chapter 3 - Chapter 3 - Adaptation to Aquatic and...

Info iconThis preview shows pages 1–3. Sign up to view the full content.

View Full Document Right Arrow Icon
Chapter 3 - Adaptation to Aquatic and Terrestrial Environments Tuesday, November 06, 2007 12:47 AM Overview Basics The physical world both provides the context for life and constrains its existence. A world of environmental factors… o Resources: water, minerals and food items o Conditions: temperature and relative humidity Most factors have extremely wide ranges: o Each type of organism is typically adapted to a narrow range of each factor Overview - Regulations Organisms typically contrast with their external environments: o Internal conditions are maintained +/- constant o Fluxes of heat and substances must be regulated o But organisms are open systems… Resources must be acquired Wastes must be eliminated How do organisms accomplish this? Overview - Bottom Line It is important for us to understand the mechanisms organisms use to interact with their environment. This understanding may lead to insights: o Why organisms are specialized o Why organisms have specific geographic distributions o Why certain adaptations are associated with certain environments What do organisms have to deal with? We examine adaptations by considering various challenges facing organisms, for example: o How do pants acquire water and nutrients from soils and transport these? o How do plants carry out photosynthesis under varied environmental conditions? o How do plants and animals cope with extremes of temperature, water stress, and salinity? Water What so special about water? Polarity of water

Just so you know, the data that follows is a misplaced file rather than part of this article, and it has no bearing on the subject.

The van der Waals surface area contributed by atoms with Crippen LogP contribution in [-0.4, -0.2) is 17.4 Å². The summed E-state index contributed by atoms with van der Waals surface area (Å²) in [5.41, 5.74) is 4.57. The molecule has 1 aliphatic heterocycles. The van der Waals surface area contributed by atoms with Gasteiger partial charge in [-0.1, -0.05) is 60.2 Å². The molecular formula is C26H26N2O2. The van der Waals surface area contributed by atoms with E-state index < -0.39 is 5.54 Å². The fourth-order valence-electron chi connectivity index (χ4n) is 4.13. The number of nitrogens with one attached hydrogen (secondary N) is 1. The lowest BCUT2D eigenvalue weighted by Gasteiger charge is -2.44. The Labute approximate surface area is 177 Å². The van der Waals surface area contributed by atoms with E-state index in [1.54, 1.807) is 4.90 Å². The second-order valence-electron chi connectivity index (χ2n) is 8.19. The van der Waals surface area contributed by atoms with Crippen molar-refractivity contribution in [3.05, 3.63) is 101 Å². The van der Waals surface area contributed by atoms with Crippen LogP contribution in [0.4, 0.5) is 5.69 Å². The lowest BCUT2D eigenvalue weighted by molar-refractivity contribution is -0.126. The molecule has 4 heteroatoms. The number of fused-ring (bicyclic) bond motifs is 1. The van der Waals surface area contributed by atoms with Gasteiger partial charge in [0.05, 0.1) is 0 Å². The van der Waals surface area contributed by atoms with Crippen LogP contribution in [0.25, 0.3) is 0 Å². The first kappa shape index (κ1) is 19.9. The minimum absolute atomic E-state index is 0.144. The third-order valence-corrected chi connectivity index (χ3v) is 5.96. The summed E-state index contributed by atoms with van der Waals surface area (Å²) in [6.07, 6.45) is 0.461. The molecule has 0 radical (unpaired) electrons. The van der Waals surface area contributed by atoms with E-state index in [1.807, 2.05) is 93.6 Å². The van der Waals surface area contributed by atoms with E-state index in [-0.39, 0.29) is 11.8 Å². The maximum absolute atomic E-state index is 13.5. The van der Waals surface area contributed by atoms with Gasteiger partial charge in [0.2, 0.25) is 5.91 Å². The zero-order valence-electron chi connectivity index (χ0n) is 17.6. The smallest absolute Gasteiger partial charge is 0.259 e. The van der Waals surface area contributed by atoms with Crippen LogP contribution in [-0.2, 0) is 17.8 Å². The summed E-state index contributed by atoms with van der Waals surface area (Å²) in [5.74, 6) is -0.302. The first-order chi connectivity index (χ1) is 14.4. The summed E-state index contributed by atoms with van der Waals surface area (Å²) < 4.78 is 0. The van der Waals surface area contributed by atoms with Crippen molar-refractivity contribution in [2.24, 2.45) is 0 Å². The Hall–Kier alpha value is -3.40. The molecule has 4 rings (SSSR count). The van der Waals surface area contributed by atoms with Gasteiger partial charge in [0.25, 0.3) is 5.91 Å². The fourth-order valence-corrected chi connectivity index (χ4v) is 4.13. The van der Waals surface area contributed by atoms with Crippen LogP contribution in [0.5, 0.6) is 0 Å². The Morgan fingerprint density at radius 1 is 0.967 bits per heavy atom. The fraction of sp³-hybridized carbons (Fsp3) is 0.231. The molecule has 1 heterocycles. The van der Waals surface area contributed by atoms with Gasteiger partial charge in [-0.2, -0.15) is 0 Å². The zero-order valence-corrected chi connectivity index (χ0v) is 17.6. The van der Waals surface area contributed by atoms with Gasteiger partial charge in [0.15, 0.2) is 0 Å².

Background image of page 1

Info iconThis preview has intentionally blurred sections. Sign up to view the full version.

View Full DocumentRight Arrow Icon
Why do space scientist search for water on Mars? Hydrogen and oxygen bounds Water as a solvent Hydrogen bounds between water molecules Availability of Soil Water Water molecules are attracted to: o Each other (Causes surface tension ) o Surfaces (Causes capillary action ) When a soil is saturated and excess (gravitational) water drains: o Remaining water exists as thin films around soil particles (mineral and organic) o The greater the area of such particles (as in clayey soils), the more water the soil retains All soil water molecules are not equal It's all a matter of physical attraction… o The close a water molecule is to a soil particle, the greater the force with which it is attracted o This force is the matric potential of the soil, contributing to the overall water potential o Matric potentials (units are Mpa and atm) are considered increasingly negative as they represent greater attractive forces It's all a matter of potential… Soil water potential is: o Usually dominated by matric forces o Determined as the force required to remove the most loosely bound water molecules Typical "benchmark" values are: o -0.1 atm ( field capacity ) o -15 atm ( wilting point ) o -100 atm (exceedingly dry soil ) Plants obtain water from the soil How do water molecules move? o
Background image of page 2
Image of page 3
This is the end of the preview. Sign up to access the rest of the document.

Page1 / 8

chapter 3 - Chapter 3 - Adaptation to Aquatic and...

This preview shows document pages 1 - 3. Sign up to view the full document.

View Full Document Right Arrow Icon
Ask a homework question - tutors are online